Lower Breast and Prostate Cancer Risk? Ask Annie
My husband and I have had early stage breast and prostate cancer. I’ve been reading about endocrine disrupting chemicals and would like to avoid them, but where do I start? What advice do you have? Thanks, Annie – Kathy, CO
Endocrine disrupting chemicals are materials that mimic natural hormones, tricking the body into thinking it is getting what it needs, but it malfunctions because the chemicals are flawed fakes. They are incredibly insidious in the product world, and are in everything from non-stickware and stain sealants, to nail polish, to packaging plastics, to perfumes. Bisphenol A (BPA) is a big suspected culprit for both breast cancer and prostate problems, so I’d start there. Some quick places to look: polycarbonate plastics (hard plastic, such as those older Nalgene drinking water bottles).
Here is some information from the National Institute for Environmental Health Sciences and it elucidates some of the sources in food, which they say is the primary source of exposure:
What is bisphenol A?
Bisphenol A (BPA) is a chemical produced in large quantities for use primarily in the production of polycarbonate plastics and epoxy resins.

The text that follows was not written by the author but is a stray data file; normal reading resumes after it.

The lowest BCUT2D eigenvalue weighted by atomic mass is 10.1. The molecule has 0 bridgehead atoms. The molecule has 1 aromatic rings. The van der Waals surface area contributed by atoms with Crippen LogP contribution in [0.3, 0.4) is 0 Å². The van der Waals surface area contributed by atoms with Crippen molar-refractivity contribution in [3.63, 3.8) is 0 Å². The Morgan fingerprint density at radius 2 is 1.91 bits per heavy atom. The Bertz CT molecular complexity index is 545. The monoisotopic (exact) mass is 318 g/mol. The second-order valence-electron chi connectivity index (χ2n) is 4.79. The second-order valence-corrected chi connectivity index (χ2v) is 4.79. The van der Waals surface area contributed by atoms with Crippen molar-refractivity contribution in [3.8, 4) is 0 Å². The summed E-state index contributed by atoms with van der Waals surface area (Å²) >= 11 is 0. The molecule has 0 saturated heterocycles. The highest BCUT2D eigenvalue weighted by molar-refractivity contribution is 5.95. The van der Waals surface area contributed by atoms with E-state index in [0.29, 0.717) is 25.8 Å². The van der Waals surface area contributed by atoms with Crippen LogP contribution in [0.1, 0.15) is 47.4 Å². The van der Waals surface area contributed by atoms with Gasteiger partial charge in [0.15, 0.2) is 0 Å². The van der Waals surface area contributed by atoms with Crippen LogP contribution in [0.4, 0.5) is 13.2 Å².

Where is BPA found?
Polycarbonate plastics have many applications including use in some food and drink packaging, e.g., water and infant bottles, compact discs, impact-resistant safety equipment, and medical devices. Epoxy resins are used as lacquers to coat metal products such as food cans, bottle tops, and water supply pipes. Some dental sealants and composites may also contribute to BPA exposure.
How does BPA get into the body?
The primary source of exposure to BPA for most people is through the diet. While air, dust, and water are other possible sources of exposure, BPA in food and beverages accounts for the majority of daily human exposure.
Bisphenol A can leach into food from the protective internal epoxy resin coatings of canned foods and from consumer products such as polycarbonate tableware, food storage containers, water bottles, and baby bottles. The degree to which BPA leaches from polycarbonate bottles into liquid may depend more on the temperature of the liquid or bottle, than the age of the container. BPA can also be found in breast milk.
Please send your questions to annie [at] greenchicafe [dot] com.
By Annie B. Bond, the best-selling and award-winning author of five healthy/green living books, including Better Basics for the Home (Three Rivers Press, 1999), Home Enlightenment, Clean & Green (1990), and most recently True Food (National Geographic, 2010 and winner of Gourmand Awards Best Health and Nutrition Cookbook in the World). She has authored literally thousands of articles and was named “the foremost expert on green living” by Body & Soul magazine (2009).